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A Conversation With PEN America Best Debut Short Stories 2019 Author Pingmei Lan
“It started with a voice—the young narrator telling me about her name.”
EpiphanyTahoma Literary ReviewCrab Orchard Review
That summer when Chairman Mao died I saw a funeral for the first time, a national one. It had gone on for weeks. Everywhere I turned, people were wearing black armbands and making white paper flowers. The usual sea of blue Mao suits seemed to be foaming, churning, shaping into dark and light swells. Thousands of mourning wreaths blanketed Tiananmen Square, eventually spilling down to the sidewalks of Chang’an Avenue. For days, then weeks, it looked like snow in summer.
Then an old farmer came to Beijing riding a donkey cart. He cried over Mao’s body while waving his copy of the Little Red Book. The Chairman looked down at this loyal subject from an old photo hung above the Tiananmen Fort. A half smile flashed permanently between his smooth pink cheeks and bright black beauty mark. The farmer made the news after crying for days and passing out, his fingers brittle and curled over the good book.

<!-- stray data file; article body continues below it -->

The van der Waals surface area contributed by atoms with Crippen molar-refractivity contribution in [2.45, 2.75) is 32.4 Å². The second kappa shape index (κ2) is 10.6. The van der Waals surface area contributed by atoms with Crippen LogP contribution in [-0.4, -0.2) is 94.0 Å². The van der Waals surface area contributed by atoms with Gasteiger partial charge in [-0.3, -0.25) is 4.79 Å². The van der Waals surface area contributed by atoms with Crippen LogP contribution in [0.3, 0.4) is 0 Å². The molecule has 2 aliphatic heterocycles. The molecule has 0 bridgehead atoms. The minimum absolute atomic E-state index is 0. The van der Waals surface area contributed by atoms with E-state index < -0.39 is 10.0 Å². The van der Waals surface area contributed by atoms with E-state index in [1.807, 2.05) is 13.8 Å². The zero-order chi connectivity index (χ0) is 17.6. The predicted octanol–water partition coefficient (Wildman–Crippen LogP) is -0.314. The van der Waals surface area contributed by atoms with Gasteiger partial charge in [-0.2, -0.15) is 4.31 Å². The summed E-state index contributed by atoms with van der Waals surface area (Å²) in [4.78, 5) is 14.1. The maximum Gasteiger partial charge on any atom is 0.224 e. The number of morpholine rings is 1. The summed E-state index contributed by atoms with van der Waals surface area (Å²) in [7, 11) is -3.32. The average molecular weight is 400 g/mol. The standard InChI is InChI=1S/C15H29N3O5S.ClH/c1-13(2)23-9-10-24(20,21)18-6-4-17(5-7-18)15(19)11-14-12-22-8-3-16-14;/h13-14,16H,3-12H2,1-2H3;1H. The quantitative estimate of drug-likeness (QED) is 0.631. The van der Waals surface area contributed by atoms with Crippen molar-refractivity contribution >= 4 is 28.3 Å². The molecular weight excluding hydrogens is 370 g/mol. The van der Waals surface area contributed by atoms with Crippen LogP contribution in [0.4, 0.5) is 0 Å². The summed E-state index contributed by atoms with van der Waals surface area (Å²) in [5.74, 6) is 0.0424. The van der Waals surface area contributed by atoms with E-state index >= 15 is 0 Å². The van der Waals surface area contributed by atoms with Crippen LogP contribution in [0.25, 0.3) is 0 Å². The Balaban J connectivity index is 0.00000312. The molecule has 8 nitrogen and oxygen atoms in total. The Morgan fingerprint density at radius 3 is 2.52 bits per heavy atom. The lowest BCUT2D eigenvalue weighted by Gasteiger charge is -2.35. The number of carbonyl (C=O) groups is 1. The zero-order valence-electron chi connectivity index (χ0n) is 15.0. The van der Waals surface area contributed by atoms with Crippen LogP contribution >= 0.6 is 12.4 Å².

I didn’t understand that kind of devotion and grief, having just turned seven that spring. And the only thing I knew about death was from the old maid who lived across the hutong.
“My lover died and came back to life,” she said one day.
I walked away without answering. I didn’t know if she was crazy. I didn’t know if she was talking to me.
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“Inspiration came from the stupid pencil jar our family had when I was growing up.”
“For me, I guess fairytales are where I am simultaneously most at home, and most at odds with the world around me.”
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“My focus was on the character and emotions of the immigrant: the loneliness, the sense of loss and disconnection.”
“I like melancholy and characters with weighty histories. I fell in love with Daniel. But I fall in love with all my characters.”
“I feel any person who has to deal with losing the one person who is their world has every right to do whatever it takes to self-preserve, even when that includes deflection and denial.”